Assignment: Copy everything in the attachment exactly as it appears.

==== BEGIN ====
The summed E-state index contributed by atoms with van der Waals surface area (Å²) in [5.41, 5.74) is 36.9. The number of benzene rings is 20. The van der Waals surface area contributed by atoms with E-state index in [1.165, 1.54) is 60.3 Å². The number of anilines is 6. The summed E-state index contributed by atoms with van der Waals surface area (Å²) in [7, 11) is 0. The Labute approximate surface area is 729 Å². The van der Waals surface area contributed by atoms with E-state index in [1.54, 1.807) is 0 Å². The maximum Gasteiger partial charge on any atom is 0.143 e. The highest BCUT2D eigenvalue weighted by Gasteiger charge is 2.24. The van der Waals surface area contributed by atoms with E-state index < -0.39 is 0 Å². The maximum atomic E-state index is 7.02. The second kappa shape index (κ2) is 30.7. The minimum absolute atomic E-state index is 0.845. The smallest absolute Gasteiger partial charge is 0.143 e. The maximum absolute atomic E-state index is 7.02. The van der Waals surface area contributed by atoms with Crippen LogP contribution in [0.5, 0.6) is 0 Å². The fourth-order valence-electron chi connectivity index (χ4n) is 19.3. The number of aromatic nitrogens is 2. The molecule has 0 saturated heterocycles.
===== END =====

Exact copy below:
The summed E-state index contributed by atoms with van der Waals surface area (Å²) in [5.41, 5.74) is 36.9. The number of benzene rings is 20. The van der Waals surface area contributed by atoms with E-state index in [1.165, 1.54) is 60.3 Å². The number of anilines is 6. The summed E-state index contributed by atoms with van der Waals surface area (Å²) in [7, 11) is 0. The Labute approximate surface area is 729 Å². The van der Waals surface area contributed by atoms with E-state index in [1.54, 1.807) is 0 Å². The maximum Gasteiger partial charge on any atom is 0.143 e. The highest BCUT2D eigenvalue weighted by Gasteiger charge is 2.24. The van der Waals surface area contributed by atoms with E-state index < -0.39 is 0 Å². The maximum atomic E-state index is 7.02. The second kappa shape index (κ2) is 30.7. The minimum absolute atomic E-state index is 0.845. The smallest absolute Gasteiger partial charge is 0.143 e. The maximum absolute atomic E-state index is 7.02. The van der Waals surface area contributed by atoms with Crippen LogP contribution in [0.5, 0.6) is 0 Å². The fourth-order valence-electron chi connectivity index (χ4n) is 19.3. The number of aromatic nitrogens is 2. The molecule has 0 saturated heterocycles.